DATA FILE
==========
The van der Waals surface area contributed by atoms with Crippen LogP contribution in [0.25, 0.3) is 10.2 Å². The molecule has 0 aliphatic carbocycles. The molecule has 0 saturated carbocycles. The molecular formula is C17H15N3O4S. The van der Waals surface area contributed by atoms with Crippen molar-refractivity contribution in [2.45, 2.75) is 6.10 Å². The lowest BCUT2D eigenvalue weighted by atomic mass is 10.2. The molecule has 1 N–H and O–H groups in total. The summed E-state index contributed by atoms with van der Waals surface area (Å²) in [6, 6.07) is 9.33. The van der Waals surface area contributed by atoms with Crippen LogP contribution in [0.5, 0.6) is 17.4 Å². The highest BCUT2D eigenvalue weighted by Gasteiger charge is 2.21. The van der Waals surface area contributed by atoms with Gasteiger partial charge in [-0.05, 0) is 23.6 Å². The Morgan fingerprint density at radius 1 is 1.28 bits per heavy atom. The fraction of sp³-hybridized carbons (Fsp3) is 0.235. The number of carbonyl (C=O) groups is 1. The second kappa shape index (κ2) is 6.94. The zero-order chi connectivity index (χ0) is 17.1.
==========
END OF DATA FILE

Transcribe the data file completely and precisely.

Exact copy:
The van der Waals surface area contributed by atoms with Crippen LogP contribution in [0.25, 0.3) is 10.2 Å². The molecule has 0 aliphatic carbocycles. The molecule has 0 saturated carbocycles. The molecular formula is C17H15N3O4S. The van der Waals surface area contributed by atoms with Crippen molar-refractivity contribution in [2.45, 2.75) is 6.10 Å². The lowest BCUT2D eigenvalue weighted by atomic mass is 10.2. The molecule has 1 N–H and O–H groups in total. The summed E-state index contributed by atoms with van der Waals surface area (Å²) in [6, 6.07) is 9.33. The van der Waals surface area contributed by atoms with Crippen LogP contribution in [0.5, 0.6) is 17.4 Å². The highest BCUT2D eigenvalue weighted by Gasteiger charge is 2.21. The van der Waals surface area contributed by atoms with Gasteiger partial charge in [-0.05, 0) is 23.6 Å². The Morgan fingerprint density at radius 1 is 1.28 bits per heavy atom. The fraction of sp³-hybridized carbons (Fsp3) is 0.235. The number of carbonyl (C=O) groups is 1. The second kappa shape index (κ2) is 6.94. The zero-order chi connectivity index (χ0) is 17.1.